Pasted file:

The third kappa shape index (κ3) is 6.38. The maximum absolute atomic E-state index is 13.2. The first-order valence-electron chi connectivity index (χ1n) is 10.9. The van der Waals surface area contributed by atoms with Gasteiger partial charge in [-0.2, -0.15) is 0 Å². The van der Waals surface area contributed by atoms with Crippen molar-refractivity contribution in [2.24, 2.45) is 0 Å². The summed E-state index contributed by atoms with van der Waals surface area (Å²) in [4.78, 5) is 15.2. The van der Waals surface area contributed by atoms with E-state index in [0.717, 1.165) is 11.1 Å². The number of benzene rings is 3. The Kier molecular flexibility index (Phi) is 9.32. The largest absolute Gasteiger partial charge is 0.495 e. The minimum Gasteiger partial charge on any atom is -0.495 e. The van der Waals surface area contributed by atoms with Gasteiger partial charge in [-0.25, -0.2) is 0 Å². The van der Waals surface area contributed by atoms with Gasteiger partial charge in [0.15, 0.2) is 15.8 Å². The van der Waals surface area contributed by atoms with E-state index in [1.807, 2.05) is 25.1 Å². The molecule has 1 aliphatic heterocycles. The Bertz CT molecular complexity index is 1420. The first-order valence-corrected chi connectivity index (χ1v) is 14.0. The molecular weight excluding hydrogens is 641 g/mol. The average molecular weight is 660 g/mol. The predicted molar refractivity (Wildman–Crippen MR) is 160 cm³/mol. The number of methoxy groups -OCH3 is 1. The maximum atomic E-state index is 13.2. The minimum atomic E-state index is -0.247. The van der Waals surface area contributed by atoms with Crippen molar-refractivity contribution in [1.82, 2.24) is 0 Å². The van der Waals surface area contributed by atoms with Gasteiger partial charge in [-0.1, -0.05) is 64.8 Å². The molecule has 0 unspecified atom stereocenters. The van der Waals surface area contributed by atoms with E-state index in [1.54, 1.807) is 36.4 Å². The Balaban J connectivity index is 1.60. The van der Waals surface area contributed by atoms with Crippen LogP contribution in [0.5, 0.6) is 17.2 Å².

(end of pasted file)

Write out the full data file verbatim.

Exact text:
The third kappa shape index (κ3) is 6.38. The maximum absolute atomic E-state index is 13.2. The first-order valence-electron chi connectivity index (χ1n) is 10.9. The van der Waals surface area contributed by atoms with Gasteiger partial charge in [-0.2, -0.15) is 0 Å². The van der Waals surface area contributed by atoms with Crippen molar-refractivity contribution in [2.24, 2.45) is 0 Å². The summed E-state index contributed by atoms with van der Waals surface area (Å²) in [4.78, 5) is 15.2. The van der Waals surface area contributed by atoms with E-state index in [0.717, 1.165) is 11.1 Å². The number of benzene rings is 3. The Kier molecular flexibility index (Phi) is 9.32. The largest absolute Gasteiger partial charge is 0.495 e. The minimum Gasteiger partial charge on any atom is -0.495 e. The van der Waals surface area contributed by atoms with Gasteiger partial charge in [-0.25, -0.2) is 0 Å². The van der Waals surface area contributed by atoms with Gasteiger partial charge in [0.15, 0.2) is 15.8 Å². The van der Waals surface area contributed by atoms with E-state index in [1.807, 2.05) is 25.1 Å². The molecule has 1 aliphatic heterocycles. The Bertz CT molecular complexity index is 1420. The first-order valence-corrected chi connectivity index (χ1v) is 14.0. The molecular weight excluding hydrogens is 641 g/mol. The average molecular weight is 660 g/mol. The predicted molar refractivity (Wildman–Crippen MR) is 160 cm³/mol. The number of methoxy groups -OCH3 is 1. The maximum atomic E-state index is 13.2. The minimum atomic E-state index is -0.247. The van der Waals surface area contributed by atoms with Crippen molar-refractivity contribution in [1.82, 2.24) is 0 Å². The van der Waals surface area contributed by atoms with Gasteiger partial charge in [-0.1, -0.05) is 64.8 Å². The molecule has 0 unspecified atom stereocenters. The van der Waals surface area contributed by atoms with E-state index in [1.54, 1.807) is 36.4 Å². The Balaban J connectivity index is 1.60. The van der Waals surface area contributed by atoms with Crippen LogP contribution in [0.5, 0.6) is 17.2 Å².